I’m having a nasty, weather induced headache, not to mention that I’m pretty pissed off at having to drive eighteen kilometers (one way) this afternoon to a meeting that didn’t take place.
So here is Laura Miller about how many writers have problems dealing with the mass media, whether it’s television or the internet, in their novels. Miller mainly talks about literary fiction, where the problem is particularly pronounced, but it applies just as well to contemporary romance (which often doesn’t seem any more contemporary than approx. 1970). Though I find it odd that she views writing historical fiction mainly as a way of escaping from the modern mass culture, while I’d view it as an aesthetic choice.
As for why many literary writers eschew television and the internet, part of the reason is probably as Laura Miller states that television and the internet are viewed as the epitomes of shallowness. But a bigger part may also be that particularly older literary writers rarely watch TV or use the internet, so it is of no relevance to them. If you spend enough time in universities (and not just there either, but among university faculty such people are particularly common), you will find that there is a considerable segment of highly educated and very smart people, usually over fifty, who live completely distant from modern pop culture. People who have never watched Star Wars and don’t know what Twilight is* – which can pose a problem to scholars specializing in pop culture, because you have to write every paper or thesis in such a way that the “totally divorced from pop culture” segment will understand you without boring the pop culture savvy segment out of their skulls. The reaction, by the way, is often polite puzzlement.
The pop culture resistant segment among university faculty is usually computer and internet savvy, because they have to be, but not everyone is. And since I suspect that literary novelists of the type Laura Miller is referring to in that article often belong to the highly educated, very smart and totally ignorant of pop culture demographic, it’s not surprising that references to TV or the internet are rare. Though it must also be remembered that the postmodernists – and I would include David Foster Wallace under that umbrella – often did and do embrace pop culture and the mass media and include references to both in their work.
The question why contemporary romances so rarely feel contemporary, however, seems more connected to publisher and perceived reader preferences. It is believed that references to current pop culture, the internet, cellphones, Twitter, etc… will date the work and put off readers in the future, so we get alleged contemporaries set in curiously timeless American small towns, where heroes always wear jeans and plain white t-shirts, everybody listens to classic rock and everybody’s favourite film is always Casablanca and no one ever seems to embrace any sort of pop cultural artifact dating from after approx. 1970. At least, they sometimes use computers and e-mail in newer works, though no one ever blogs or twitters or texts on his mobile.
Not that there’s anything wrong with characters who love Casablanca and listen only to classic rock. But it’s usually a certain kind of person who loves old movies (and why is it always Casablanca and never some other vintage Hollywood masterpiece?) or never listens to music made after 1980 and I never get that sense from the Casablanca fans of contemporary romance. A secondary character in “the novel” is a vintage movie buff and it makes sense for who he is. And no, his favourite movie is not Casablanca but another vintage Humphrey Bogart gem, Angels with Dirty Faces.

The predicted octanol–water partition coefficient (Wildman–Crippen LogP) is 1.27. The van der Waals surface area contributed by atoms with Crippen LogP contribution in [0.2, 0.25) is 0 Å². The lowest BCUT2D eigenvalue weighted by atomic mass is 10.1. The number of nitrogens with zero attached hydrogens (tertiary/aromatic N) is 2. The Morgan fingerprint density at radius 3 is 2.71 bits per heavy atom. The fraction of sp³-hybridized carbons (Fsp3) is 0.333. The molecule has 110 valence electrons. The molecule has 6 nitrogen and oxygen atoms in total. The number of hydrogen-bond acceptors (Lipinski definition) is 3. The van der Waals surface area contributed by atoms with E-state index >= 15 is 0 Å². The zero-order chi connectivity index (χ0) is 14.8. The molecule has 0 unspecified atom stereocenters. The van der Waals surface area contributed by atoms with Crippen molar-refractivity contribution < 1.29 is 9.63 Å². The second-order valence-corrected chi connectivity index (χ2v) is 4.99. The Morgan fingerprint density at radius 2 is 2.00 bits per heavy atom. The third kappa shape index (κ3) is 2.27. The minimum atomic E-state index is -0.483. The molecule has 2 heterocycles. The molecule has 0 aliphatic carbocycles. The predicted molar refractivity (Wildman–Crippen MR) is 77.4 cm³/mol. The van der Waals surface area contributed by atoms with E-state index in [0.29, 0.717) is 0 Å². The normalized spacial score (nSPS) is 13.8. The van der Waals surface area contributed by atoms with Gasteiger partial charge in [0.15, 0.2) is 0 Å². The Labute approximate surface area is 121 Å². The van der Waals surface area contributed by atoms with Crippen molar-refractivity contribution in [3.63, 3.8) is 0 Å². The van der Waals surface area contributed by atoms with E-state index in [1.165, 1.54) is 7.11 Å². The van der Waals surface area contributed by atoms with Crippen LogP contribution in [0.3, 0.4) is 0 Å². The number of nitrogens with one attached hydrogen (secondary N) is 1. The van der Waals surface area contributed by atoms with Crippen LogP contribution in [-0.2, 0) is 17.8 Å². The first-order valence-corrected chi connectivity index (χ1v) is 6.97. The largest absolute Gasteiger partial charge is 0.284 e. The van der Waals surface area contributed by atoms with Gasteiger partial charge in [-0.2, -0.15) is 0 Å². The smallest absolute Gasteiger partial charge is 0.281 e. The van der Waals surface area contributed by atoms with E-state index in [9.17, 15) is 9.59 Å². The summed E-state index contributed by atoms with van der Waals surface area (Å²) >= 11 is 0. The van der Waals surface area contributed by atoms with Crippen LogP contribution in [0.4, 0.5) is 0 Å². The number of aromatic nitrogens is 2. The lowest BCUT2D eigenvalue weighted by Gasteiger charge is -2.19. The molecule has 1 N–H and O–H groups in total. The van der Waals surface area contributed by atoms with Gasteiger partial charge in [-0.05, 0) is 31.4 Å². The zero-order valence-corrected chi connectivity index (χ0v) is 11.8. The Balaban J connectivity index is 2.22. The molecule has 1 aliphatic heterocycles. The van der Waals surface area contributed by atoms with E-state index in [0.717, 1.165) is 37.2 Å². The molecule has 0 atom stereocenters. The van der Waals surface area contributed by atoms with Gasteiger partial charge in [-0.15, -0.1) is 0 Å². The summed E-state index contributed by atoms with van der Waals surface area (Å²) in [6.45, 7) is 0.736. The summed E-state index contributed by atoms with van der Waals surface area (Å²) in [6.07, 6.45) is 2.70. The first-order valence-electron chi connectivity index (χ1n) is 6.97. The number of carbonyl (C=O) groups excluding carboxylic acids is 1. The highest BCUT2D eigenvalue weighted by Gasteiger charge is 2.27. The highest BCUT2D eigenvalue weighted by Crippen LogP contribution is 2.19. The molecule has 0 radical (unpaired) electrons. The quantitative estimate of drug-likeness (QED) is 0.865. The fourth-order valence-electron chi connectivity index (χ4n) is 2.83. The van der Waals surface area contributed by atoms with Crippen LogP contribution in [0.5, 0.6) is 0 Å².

Even worse, if a contemporary romance is reissued after 10 or 15 or 20 years, some pop culture references are updated, while other references dating the book just as much are left untouched. This always drives me mad. For example, one of the reissues of Janet Evanovich’s old category romances has changed the motif on the heroine’s t-shirt into Sponge Bob, which makes no sense whatsoever for a book first published in 1989. Whatever the original reference was, it can’t have been worse than Sponge Bob which catapulted me right out of the book, because I knew that Sponge Bob hadn’t existed back in 1989, so why was it there? I ended up putting down to book to google when Sponge Bob had been created. That’s not what you want.
Never mind that dated references aren’t a problem at all, if the book is well enough written. Quite the contrary, they can be a valuable resource for social historians. Northanger Abbey is chock full of obsolete pop culture references to obscure gothic novels and yet it doesn’t make Jane Austen any less of a great writer and her novels any less timeless.
If I write something contemporary set, my characters use pop cultural references, if they’re the sort of people who would do so. They also use the internet, cellphones, etc… if it makes sense for the plot. Never mind that pop cultural preferences can be a great characterisation tool. A proneness to quoting obscure 19th century poets says something about a person. So does hanging on to the Optimus Prime you got for your tenth birthday and owning every episode of the old Transformers cartoon on DVD. I’d say that fiction should have room for both.
* Oddly enough, quite a few of them are soccer fans, though some of them will apologize for indulging in such low-brow interests.